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Elon Musk opens new Tesla factory in Germany, the company’s first in Europe

Elon Musk officially opened Tesla’s first manufacturing facility, which has been dubbed a “Gigafactory” in Europe on Tuesday as the company aims to take some strain off its other factories in the U.S. and China.

Musk was seen dancing as he presided over the delivery of Tesla’s first German-made cars to 30 clients and their families at the carmaker’s 5-billion-euro ($5.5 billion) plant.

Tesla said more than 3,000 of the factory’s expected 12,000 workers had been hired so far. They confirmed that they expect the factory to produce 500,000 cars per year and will also make batteries at an annual rate of 50 gigawatt hours (GWh), surpassing all other plants Germany.

Musk said: “This is a great day for the factory,” describing it as “another step in the direction of a sustainable future.” German Chancellor Olaf Scholz said the plant was a sign of progress and the future of the car industry.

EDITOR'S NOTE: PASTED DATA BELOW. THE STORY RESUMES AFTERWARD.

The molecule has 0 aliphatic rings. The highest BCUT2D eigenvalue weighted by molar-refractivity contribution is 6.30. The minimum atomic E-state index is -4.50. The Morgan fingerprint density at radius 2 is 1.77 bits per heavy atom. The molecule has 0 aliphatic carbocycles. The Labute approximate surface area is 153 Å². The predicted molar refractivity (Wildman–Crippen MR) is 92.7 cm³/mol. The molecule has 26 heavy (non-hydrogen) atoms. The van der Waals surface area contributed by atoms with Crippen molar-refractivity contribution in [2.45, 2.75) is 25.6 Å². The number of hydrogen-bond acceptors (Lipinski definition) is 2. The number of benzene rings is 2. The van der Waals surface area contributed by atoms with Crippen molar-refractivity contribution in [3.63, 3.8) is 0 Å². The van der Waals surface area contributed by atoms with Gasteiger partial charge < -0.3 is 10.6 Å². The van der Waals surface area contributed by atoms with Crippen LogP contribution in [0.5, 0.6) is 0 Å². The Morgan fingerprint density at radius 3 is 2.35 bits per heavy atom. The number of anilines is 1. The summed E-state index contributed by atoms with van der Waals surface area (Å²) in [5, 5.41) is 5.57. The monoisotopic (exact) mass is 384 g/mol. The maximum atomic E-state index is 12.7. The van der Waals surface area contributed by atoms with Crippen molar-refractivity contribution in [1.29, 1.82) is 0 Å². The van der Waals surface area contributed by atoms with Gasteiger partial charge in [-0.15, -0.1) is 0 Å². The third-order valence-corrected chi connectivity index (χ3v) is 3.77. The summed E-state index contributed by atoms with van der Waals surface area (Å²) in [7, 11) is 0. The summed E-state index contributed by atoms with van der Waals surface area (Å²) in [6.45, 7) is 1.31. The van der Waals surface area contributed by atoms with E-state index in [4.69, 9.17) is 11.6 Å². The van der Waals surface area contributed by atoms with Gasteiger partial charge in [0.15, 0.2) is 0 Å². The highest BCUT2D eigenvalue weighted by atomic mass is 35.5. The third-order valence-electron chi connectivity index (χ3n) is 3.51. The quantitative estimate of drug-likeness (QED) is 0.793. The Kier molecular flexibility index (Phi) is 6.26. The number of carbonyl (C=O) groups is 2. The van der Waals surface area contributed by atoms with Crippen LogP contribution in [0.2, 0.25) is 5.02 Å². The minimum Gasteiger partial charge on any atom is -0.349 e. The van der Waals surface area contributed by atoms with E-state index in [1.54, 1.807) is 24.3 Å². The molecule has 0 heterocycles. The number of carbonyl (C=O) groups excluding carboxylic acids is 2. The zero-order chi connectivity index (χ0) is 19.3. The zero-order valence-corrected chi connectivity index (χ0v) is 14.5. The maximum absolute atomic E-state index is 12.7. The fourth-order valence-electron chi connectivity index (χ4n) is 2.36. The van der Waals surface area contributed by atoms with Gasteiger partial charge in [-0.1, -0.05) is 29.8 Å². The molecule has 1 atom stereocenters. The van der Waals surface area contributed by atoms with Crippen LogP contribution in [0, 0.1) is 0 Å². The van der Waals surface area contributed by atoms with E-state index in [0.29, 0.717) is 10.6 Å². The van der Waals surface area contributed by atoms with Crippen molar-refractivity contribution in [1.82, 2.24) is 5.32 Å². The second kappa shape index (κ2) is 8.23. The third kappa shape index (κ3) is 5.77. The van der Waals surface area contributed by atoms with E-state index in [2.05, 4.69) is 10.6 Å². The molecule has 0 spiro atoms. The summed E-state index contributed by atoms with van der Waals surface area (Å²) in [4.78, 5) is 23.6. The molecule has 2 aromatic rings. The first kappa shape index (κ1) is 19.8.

In November 2019, when Musk announced plans to build a car plant in Germany, he lauded German engineering.

He said: “Everyone knows that German engineering is outstanding, for sure. That’s part of the reason why we are locating our Gigafactory Europe in Germany. We are also going to create an engineering and design center in Berlin, because Berlin has some of the best art in the world.” 

There was some opposition to the plant opening. Several protesters gathered outside the facility on Tuesday to raise their concerns, according to Reuters. They’re worried that the plant will use too much water and they’re unhappy with the number of trees that have been sacrificed to build it.

ARTICLE: PAUL MURDOCH 

MANAGING EDITOR: CARSON CHOATE

PHOTO CREDITS: BLOOMBERG

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Paul, 37, is from Scotland in the UK, but currently lives and works in Bangkok. Paul has worked in different industries such as telemarketing, retail, hospitality, farming, insurance, and teaching, where he works now. He teaches at an all-girls High School in Bangkok. “It’s a lot of work, but I love my job.” Paul has an active interest in politics. His reason for writing for FBA is to offer people the facts and allow them to make up their own minds. Whilst he believes opinion columns have their place, it is also important that people can have accurate news with no bias.

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